What about the longer term? The economist John Maynard Keynes said that in the long run, we are all dead.5 If he were around today he might say that, in the long run, we are all on Social Security and Medicare. That brings me to two interrelated economic challenges our nation faces: meeting the economic needs of an aging population and regaining fiscal sustainability. The U.S. population will change significantly in coming decades with the combined effect of the decline in fertility rates following the baby boom and increasing longevity. As our population ages, the ratio of working-age Americans to older Americans will fall, which could hold back the long-run prospects for living standards in our country. The aging of the population also will have a major impact on the federal budget, most dramatically on the Social Security and Medicare programs, particularly if the cost of health care continues to rise at its historical rate. Thus, we must begin now to prepare for this coming demographic transition.6

The economist Herb Stein once famously said, "If something cannot go on forever, it will stop."7 That adage certainly applies to our nation's fiscal situation. Inevitably, addressing the fiscal challenges posed by an aging population will require a willingness to make difficult choices. The arithmetic is, unfortunately, quite clear. To avoid large and unsustainable budget deficits, the nation will ultimately have to choose among higher taxes, modifications to entitlement programs such as Social Security and Medicare, less spending on everything else from education to defense, or some combination of the above. These choices are difficult, and it always seems easier to put them off--until the day they cannot be put off any more. But unless we as a nation demonstrate a strong commitment to fiscal responsibility, in the longer run we will have neither financial stability nor healthy economic growth.

Today the economy continues to operate well below its potential, which implies that a sharp near-term reduction in our fiscal deficit is probably neither practical nor advisable. However, nothing prevents us from beginning now to develop a credible plan for meeting our long-run fiscal challenges. Indeed, a credible plan that demonstrated a commitment to achieving long-run fiscal sustainability could lead to lower interest rates and more rapid growth in the near term.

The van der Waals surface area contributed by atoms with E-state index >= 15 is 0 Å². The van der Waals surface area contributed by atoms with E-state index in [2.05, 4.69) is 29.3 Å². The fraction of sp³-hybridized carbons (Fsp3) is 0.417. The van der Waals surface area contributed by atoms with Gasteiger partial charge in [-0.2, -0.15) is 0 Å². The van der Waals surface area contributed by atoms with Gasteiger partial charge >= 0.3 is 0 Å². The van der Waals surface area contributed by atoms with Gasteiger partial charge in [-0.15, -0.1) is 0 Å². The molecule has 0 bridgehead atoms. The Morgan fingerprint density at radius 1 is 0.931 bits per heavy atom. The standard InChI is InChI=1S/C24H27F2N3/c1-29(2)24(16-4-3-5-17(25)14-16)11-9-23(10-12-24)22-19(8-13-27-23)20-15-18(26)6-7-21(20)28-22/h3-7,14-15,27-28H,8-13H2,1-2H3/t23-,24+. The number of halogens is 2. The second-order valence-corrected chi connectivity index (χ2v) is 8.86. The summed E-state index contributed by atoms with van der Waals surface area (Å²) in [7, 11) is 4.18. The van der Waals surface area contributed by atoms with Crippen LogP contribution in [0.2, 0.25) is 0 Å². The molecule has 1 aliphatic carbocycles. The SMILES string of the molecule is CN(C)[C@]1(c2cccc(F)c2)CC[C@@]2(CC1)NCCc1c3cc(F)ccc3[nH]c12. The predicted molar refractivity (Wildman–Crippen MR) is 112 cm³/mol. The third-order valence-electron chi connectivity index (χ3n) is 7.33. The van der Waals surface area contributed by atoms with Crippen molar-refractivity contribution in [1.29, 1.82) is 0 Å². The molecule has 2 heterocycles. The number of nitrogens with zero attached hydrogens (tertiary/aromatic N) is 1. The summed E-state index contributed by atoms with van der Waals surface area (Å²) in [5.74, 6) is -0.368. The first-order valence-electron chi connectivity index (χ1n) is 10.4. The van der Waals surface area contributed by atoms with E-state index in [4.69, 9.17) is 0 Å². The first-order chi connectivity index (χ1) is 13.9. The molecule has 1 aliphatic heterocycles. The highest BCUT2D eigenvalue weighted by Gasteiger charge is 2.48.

Our economic challenges, both near term and longer term, are daunting indeed. Nonetheless, I remain optimistic that they can be met. History has demonstrated time and again the inherent resilience and recuperative powers of the American economy. Our country's competitive, market-based system, its flexible capital and labor markets, its tradition of entrepreneurship, and its knack for innovation have ensured that the nation's economy has surmounted difficult challenges in the past. I do not doubt that we can do so once again.


1. In addition, a number of foreign governments--including the United Kingdom, Ireland, Germany, Belgium, France, the Netherlands, Luxembourg, and Iceland--took steps to prevent the disorderly failures of distressed financial firms. Return to text

2. See Board of Governors of the Federal Reserve System (2009), "Federal Reserve, OCC, and FDIC Release Results of the Supervisory Capital Assessment Program," press release, May 7; and Ben S. Bernanke (2009), "The Supervisory Capital Assessment Program," speech delivered at the Federal Reserve Bank of Atlanta 2009 Financial Markets Conference, Jekyll Island, Ga., May 11. Return to text

3. Because most large financial firms are multinational, the development of an effective regime will require consultation and collaboration with authorities abroad. Return to text

4. See Board of Governors of the Federal Reserve System, Federal Deposit Insurance Corporation, Office of the Comptroller of the Currency, and Office of Thrift Supervision (2008), "Interagency Statement on Meeting the Needs of Creditworthy Borrowers," joint press release, November 12; Board of Governors of the Federal Reserve System, Federal Deposit Insurance Corporation, National Credit Union Administration, Office of the Comptroller of the Currency, Office of Thrift Supervision, and Conference of State Bank Supervisors (2010), "Regulators Issue Statement on Lending to Creditworthy Small Businesses," joint press release, February 5; Board of Governors of the Federal Reserve System, Division of Banking Supervision and Regulation (2009), "Prudent Commercial Real Estate Loan Workouts," Supervision and Regulation Letter SR 09-7 (October 30); and Office of the Comptroller of the Currency, Federal Deposit Insurance Corporation, Federal Reserve Board, Federal Financial Institutions Examination Council and Office of Thrift Supervision (2009), "Policy Statement on Prudent Commercial Real Estate Loan Workouts," joint policy statement, October 30. Return to text

5. See John Maynard Keynes (1923), A Tract on Monetary Reform (London: Macmillan and Co.), as quoted in Alison Jones, ed. (1997), Chambers Dictionary of Quotations (New York: Chambers), p. 554. Return to text

6. See Ben S. Bernanke (2006), "The Coming Demographic Transition: Will We Treat Future Generations Fairly?" speech delivered at the Washington Economic Club, Washington, October 4; and Louise Sheiner, Daniel Sichel, and Lawrence Slifman (2006), "A Primer on the Macroeconomic Implications of Population Aging," Finance and Economics Discussion Series 2007-01 (Washington: Board of Governors of the Federal Reserve System, September). Return to text

7. See Herbert Stein (1997), "Herb Stein's Unfamiliar Quotations," Slate, May 16, www.slate.com/id/2561. Return to text

Last Update: April 07, 2010